It is not long after you’ve been birdwatching that your mind starts to expand to far off continents, high-elevation weather systems, and genomic machinations. What contrivance of weather, bad luck, and instinctual migratory clockwork colluded to drop so many new visitors to the salt ponds and mangroves of Union Island? Today, we were startled to see a flock of juvenile Forktailed Flycatchers (Tyrannus savanna) in the mangroves of Ashton. Gone were most of the frisky Lesser Yellowlegs (Tringa flavipes) and breeding Spotted Sandpipers (Actitis macularius) which cluttered the Ashton saltponds just days ago. Even some of the more reclusive locals, like the Smooth-Billed Ani, the Green Heron, and the Mangrove Cuckoo, also made especially impressive turnouts at the suburban ecosystem.

Such delightful variation standouts in contrast to the neat and clean distribution maps printed in birding books. The Lesser Yellowlegs, for example, spends late June and July breeding in the tundra of Canada and Alaska. However, one can easily go to eBird.org, and produce a map of sightings over the entire Western Hemisphere during July. Rather than being confined to the Arctic, sightings of Yellowlegs speckle the Caribbean and North America in the thousands. Mostly, they are the (welcomed) losers: a lost lover, a predated nest, a freak arctic storm, there are so many ways that individuals fail to breed and instead gang up in early southbound flocks to entertain birders.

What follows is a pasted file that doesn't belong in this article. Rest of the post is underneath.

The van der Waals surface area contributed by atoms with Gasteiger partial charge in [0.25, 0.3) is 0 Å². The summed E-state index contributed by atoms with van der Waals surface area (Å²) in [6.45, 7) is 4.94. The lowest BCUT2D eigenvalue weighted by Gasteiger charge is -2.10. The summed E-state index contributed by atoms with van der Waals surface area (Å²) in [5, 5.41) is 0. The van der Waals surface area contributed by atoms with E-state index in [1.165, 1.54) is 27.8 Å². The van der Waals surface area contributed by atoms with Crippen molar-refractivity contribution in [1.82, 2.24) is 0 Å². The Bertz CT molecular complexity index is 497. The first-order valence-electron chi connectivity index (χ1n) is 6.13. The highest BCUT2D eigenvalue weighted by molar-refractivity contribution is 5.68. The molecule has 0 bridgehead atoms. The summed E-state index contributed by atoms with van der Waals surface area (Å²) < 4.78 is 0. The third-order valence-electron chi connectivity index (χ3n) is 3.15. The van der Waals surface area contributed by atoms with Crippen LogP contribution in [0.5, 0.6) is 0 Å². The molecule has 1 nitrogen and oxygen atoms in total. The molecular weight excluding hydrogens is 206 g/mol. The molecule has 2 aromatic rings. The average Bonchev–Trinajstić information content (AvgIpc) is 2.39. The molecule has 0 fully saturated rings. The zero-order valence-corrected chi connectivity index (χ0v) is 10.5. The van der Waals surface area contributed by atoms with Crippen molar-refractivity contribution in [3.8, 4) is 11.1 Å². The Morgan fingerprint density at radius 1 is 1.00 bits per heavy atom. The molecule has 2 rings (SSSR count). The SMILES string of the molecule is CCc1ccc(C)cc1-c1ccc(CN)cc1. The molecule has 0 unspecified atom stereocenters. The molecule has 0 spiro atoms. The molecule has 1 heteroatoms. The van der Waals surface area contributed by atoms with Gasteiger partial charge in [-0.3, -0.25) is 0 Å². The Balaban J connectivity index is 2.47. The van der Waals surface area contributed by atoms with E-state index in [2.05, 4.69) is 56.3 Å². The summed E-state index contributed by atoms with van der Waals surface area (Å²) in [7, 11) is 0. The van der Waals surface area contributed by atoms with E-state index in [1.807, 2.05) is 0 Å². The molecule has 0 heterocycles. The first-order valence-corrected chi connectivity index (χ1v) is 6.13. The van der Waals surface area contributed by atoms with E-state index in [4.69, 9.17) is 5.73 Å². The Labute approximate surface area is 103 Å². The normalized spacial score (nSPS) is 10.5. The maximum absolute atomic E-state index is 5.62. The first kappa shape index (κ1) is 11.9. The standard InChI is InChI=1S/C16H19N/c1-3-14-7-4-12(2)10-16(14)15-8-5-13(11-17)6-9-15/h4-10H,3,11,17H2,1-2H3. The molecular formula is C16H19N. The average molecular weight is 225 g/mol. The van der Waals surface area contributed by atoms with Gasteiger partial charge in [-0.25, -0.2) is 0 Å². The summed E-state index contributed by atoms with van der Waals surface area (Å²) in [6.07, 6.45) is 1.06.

Robert William Rankin
Sustainable Grenadines Inc
(colugos.blogspot.com, robrankin.multiply.com)

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